March is Prostate Cancer Awareness month, so there’s no better time to highlight the condition and make sure that, as healthcare professionals, you’re aware of the risks, symptoms and available treatment of this condition. This will help you effectively care for people who have this condition or benign prostatic hyperplasia (an enlarged prostate).
What is prostate cancer?
The prostate is a small gland in the male reproductive system. It produces a fluid that, combined with sperm, makes semen. Prostate cancer occurs when the gland’s cells grow abnormally, forming a lump or tumour. We don’t always know why people get prostate cancer, but there are factors that increase risk, such as age, race and a family history of the condition.
Globally, prostate cancer is the second most common cancer among men. Several European countries, including France, Switzerland and the Czech Republic, are among the 20 nations with the highest incidence. Across Europe, the incidence of prostate cancer has doubled since 1995, and 75,000 men die from it every year. In the US, meanwhile, prostate cancer is the most common cancer in men. In 2022 there will be an estimated 268,490 new cases of prostate cancer across the US, with 34,500 of them being fatal.
Symptoms can be easily confused with non-cancerous conditions. These can include: difficulty urinating, needing to urinate more often, especially at night, and experiencing pain when urinating.
Someone with these symptoms may not have prostate cancer, but it’s important they have the proper checks. Early detection can increase the chance of survival. Healthcare professionals should ask what the person is experiencing, how often they have symptoms, and whether there is a family history of cancer.
How is prostate cancer diagnosed?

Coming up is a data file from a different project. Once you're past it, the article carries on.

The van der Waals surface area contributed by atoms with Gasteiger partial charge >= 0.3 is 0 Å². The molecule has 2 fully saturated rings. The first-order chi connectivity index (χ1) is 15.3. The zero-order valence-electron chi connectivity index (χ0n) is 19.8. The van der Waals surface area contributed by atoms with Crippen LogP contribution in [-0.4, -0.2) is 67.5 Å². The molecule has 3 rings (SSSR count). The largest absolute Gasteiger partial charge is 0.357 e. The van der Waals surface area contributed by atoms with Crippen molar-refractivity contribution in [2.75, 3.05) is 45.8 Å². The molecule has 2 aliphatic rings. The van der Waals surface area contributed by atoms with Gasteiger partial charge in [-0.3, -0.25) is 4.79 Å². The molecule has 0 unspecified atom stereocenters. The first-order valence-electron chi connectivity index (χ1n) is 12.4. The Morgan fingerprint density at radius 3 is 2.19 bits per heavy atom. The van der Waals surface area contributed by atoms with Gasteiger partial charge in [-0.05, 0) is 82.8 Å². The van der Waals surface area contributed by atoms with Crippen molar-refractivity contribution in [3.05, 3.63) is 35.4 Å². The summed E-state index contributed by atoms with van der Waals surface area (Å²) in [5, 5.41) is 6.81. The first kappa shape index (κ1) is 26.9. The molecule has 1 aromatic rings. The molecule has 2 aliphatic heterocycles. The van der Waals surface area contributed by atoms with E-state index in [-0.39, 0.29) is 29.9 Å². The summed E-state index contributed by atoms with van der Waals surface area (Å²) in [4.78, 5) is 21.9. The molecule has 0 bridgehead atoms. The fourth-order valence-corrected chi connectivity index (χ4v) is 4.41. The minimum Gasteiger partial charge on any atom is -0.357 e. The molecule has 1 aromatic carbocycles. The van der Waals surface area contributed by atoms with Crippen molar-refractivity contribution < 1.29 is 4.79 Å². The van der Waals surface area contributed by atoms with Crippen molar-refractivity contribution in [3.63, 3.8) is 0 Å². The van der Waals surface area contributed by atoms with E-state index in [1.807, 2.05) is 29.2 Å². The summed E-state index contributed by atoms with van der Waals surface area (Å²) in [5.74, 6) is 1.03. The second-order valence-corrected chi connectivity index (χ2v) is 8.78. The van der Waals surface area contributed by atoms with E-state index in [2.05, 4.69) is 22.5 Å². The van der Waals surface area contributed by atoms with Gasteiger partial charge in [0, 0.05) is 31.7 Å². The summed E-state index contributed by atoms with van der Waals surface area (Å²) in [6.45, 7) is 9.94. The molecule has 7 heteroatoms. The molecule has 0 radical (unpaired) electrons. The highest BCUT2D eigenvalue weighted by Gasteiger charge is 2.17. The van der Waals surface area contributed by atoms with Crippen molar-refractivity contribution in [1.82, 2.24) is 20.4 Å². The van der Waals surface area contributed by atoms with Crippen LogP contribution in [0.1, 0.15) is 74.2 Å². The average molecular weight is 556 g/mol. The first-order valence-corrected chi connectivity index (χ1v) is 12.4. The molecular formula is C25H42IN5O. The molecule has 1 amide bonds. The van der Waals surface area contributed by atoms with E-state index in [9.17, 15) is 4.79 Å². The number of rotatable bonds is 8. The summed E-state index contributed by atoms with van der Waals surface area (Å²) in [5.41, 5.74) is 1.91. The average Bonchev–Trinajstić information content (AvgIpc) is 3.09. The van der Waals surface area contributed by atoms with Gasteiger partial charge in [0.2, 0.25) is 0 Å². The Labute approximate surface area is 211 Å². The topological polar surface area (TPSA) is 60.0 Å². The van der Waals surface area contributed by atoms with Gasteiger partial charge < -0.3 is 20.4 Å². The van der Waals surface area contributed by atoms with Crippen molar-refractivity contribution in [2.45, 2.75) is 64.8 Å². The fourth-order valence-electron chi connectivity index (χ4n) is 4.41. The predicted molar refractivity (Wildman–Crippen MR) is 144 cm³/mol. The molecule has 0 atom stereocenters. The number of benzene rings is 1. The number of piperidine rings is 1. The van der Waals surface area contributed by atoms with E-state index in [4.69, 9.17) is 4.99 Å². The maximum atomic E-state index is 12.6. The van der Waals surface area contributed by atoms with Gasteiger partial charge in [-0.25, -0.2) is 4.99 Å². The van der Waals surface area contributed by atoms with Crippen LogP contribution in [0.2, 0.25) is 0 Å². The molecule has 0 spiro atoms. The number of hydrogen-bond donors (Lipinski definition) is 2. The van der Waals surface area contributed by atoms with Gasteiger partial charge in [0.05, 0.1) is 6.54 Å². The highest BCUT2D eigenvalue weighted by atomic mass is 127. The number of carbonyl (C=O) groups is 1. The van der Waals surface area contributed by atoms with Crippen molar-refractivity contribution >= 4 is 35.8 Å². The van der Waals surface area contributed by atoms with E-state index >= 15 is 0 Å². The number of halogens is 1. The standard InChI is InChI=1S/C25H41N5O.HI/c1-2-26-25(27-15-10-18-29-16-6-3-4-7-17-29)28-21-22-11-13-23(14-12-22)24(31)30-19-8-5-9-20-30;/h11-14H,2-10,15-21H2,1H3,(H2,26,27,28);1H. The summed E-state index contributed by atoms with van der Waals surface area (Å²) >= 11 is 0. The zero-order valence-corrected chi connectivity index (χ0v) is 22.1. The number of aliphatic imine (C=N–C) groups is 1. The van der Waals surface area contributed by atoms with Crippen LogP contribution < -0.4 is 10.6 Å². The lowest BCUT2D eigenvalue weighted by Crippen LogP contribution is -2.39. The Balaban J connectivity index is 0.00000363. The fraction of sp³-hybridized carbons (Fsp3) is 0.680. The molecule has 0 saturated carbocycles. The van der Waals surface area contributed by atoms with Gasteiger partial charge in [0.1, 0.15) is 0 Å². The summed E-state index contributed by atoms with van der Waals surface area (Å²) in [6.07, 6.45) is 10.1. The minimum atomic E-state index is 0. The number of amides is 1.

The most common way of diagnosing prostate cancer is by needle biopsy. Most urologists perform a transrectal biopsy using a bioptic gun with ultrasound guidance. For people at risk of transrectal complications, a transperineal ultrasound-guided method can be used.
Tests, treatment and prognosis
Various tests and scans, such as blood tests, physical exams and biopsies, check for abnormal changes. If test results show someone has prostate cancer, their treatment options and prognosis should be discussed with them. This can be partly determined by the stage and grade of their cancer, as well as their age, lifestyle and general health. However an exact outcome can’t be predicted.
Prostate cancer may be cured when localised, and it frequently responds to treatment when widespread. The rate of tumour growth varies, and some patients may have prolonged survival even after the cancer has spread to distant sites, such as bone.
Benign prostatic hyperplasia
As men age, the prostate goes through two main stages. It doubles in size during male puberty, and grows again from age 25; this growth is ongoing throughout a man’s life.
Benign prostatic hyperplasia (BPH), when the prostate gland is enlarged and not cancerous, often occurs during this second stage. It is common in older men.
As the prostate grows, it presses against and pinches the urethra and pinches it, thickening the bladder wall. Over time, this can weaken the bladder or remove its ability to fully empty itself. This, combined with the narrowing of the urethra, causes many of the problems associated with benign prostatic hyperplasia. If left untreated, BPH can lead to urinary tract infections, bladder or kidney stones, urinary retention and kidney damage.
There are several effective treatments for prostate gland enlargement, including medications and surgery. Patients’ symptoms, age, prostate size and general health need to be considered when developing a treatment plan.
Diagnosis and treatment
Physical checks should be completed to diagnose BPH, including a digital rectal exam and urine and blood tests. It’s also worth doing a prostate-specific antigen (PSA) blood test. The prostate produces PSA, and levels increase in BPH patients. If levels are high, additional tests may be needed to rule out causes.
Medication is the most common treatment for mild to moderate symptoms. Options include alpha blockers, which relax bladder neck muscles and prostate muscle fibres and make urination easier, or 5-alpha reductase inhibitors, which shrink the prostate by preventing hormonal changes that cause growth.
In moderate to severe cases, or in patients not responding to medication, minimally invasive or surgical therapy is worth considering.